White House Press Secretary Sarah Huckabee Sanders chose to use her official Press Secretary Twitter account to complain about her treatment at a restaurant, condemning that restaurant and its owner in the process. The problem with that, besides it being petty, is that using her office, and its Twitter account, for personal gain and using it either for or against any business is a violation of ethics laws. The former White House ethics chief, former Director of the Office of Government Ethics Walter Shaub, has now called out Sanders for her violation of very specific ethics laws, saying “Sarah, I know you don’t care even a tiny little bit about the ethics rules, but using your official account for this is a clear violation of 5 CFR 2635.702(a).”

Sanders was asked to leave a Lexington, Virginia, restaurant on Friday night by the restaurant’s owner because of Sanders’s support of two Trump policies that multiple employees and the owner at the restaurant found offensive: banning transgender recruits from the military and immigration policies including zero tolerance and family separation. Now, trying to send a message to an administration that keeps trying to exclude people by excluding people from that administration might not be the best way to get the message across, but Sanders escalated the situation when she decided to comment about incident from her official account, which also was not smart.

Sanders tweeted, from her official @PressSec account, “Last night I was told by the owner of Red Hen in Lexington, VA to leave because I work for @POTUS and I politely left. Her actions say far more about her than about me. I always do my best to treat people, including those I disagree with, respectfully and will continue to do so.” Of course writing “her actions say far more about her than about me” is petty and actually says quite a lot about Sande herself. If she believes in treating people respectfully, as she claims, then maybe no comment was needed at all, and certainly no comment from her official @PressSec Twitter account.

This brings us to the former director of the Office of Government Ethics, Walter Shaub. Shaub held that post from 2013, until July of 2017, when he resigned in response to the Trump administration’s ethical quagmire. At the time of his resignation, Shaub said of the Trump administration, according to NPR, “I can only describe my experience with the way they’ve run their ethics program in the White House right now as one of disappointment. That’s just no way to run an ethics program…Even when we’re not talking strictly about violations, we’re talking about abandoning the norms and ethical traditions of the executive branch that have made our ethics program the gold standard in the world until now.” Since his resignation, Shaub has been a frequent and outspoken critic of the Trump administration, including Sarah Huckabee Sanders. According to The Hill:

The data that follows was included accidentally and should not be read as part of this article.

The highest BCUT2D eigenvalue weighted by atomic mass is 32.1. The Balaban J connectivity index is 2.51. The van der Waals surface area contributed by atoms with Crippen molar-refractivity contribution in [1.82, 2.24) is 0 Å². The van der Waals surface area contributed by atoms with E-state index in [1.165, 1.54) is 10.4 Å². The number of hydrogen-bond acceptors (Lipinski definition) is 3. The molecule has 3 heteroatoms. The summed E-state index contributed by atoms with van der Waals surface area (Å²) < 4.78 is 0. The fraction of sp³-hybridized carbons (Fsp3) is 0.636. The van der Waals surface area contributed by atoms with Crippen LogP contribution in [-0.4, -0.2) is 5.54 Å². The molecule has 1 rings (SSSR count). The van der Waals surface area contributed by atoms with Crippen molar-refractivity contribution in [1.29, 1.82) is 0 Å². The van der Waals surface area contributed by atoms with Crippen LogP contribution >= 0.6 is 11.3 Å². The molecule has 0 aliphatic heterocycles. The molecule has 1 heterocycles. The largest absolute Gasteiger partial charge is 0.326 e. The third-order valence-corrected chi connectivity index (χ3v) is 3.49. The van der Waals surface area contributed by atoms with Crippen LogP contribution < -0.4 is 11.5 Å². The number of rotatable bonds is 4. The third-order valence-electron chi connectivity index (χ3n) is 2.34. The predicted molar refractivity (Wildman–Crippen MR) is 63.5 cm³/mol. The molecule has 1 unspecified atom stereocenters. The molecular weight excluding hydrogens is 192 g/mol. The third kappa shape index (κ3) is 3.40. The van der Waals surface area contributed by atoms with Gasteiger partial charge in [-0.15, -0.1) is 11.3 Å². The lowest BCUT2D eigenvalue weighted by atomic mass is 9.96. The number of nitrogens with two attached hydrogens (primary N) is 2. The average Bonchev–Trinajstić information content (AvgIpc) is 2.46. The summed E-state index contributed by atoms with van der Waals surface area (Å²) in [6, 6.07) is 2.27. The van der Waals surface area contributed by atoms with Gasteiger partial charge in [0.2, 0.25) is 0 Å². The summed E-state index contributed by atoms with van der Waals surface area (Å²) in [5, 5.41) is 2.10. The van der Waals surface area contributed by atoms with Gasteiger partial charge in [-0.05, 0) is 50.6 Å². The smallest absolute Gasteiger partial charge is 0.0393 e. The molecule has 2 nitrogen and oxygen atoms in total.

The former director of the Office of Government Ethics said on Saturday that White House press secretary Sarah Huckabee Sanders’s decision to tweet about being kicked out of a Virginia restaurant violated ethics laws…Walter Schaub, the federal government’s former top ethics watchdog, tweeted that Sanders’s response, which was made from her official White House account, was a clear violation of federal law. “Sarah, I know you don’t care even a tiny little bit about the ethics rules, but using your official account for this is a clear violation of 5 CFR 2635.702(a),” Shaub tweeted Saturday, referencing the law that states government employees cannot use public office for private gain. “It’s the same as if [a Bureau of Alcohol, Tobacco, Firearms and Explosives] agent pulled out his badge when a restaurant tried to throw him/her out,” he added…The tweet also violated the endorsements ban, Shaub argued, since Sanders’s tweet was “an obvious corollary for discouraging patronage.”

Across three tweets, Shaub wrote, “Sarah, I know you don’t care even a tiny little bit about the ethics rules, but using your official account for this is a clear violation of 5 CFR 2635.702(a). It’s the same as if an ATF agent pulled out his badge when a restaurant tried to throw him/her out…Sanders used her official govt account to condemn a private business for personal reasons. Seeks to coerce business by using her office to get public to pressure it. Violates endorsements ban too, which has an obvious corollary for discouraging patronage. Misuse reg covers both…Opening sentences of 5 CFR 2635.702 cover both; 702(a) gives example of coercion; 702(c) gives example of endorsement. Also 2635.101(b)(8) bars preferential treatment, with obvious corollary for singling out. She can lob attacks on her own time but not using her official position.”

That last sentence, “She can lob attacks on her own time but not using her official position”, is the clincher. Indeed even President Trump, who pays heed to few boundaries, uses his personal Twitter account, rather than his official @POTUS account, to do most of his bullying, lying and self-aggrandizing (although there is some cross over, especially from that last category). Sanders’s tweet has indeed had an effect on that business, with Yelp reviews appearing based on Sanders being asked to leave (one star from those who oppose it and/or support Trump and five stars from those who like it and/or oppose Trump). If Sanders really was interested in treating people respectfully, as she claims, then the better part of valor would have been not to post anything on social media about it. Sanders is also required to follow the law, and, as Shaub explains, Sanders has violated two aspects of an ethics law, with no consideration of her own actions. That seems to be one of the key aspects of the Trump administration – complaining about other people’s actions without holding their own behavior up to any sort of standard, whether ethical or legal.

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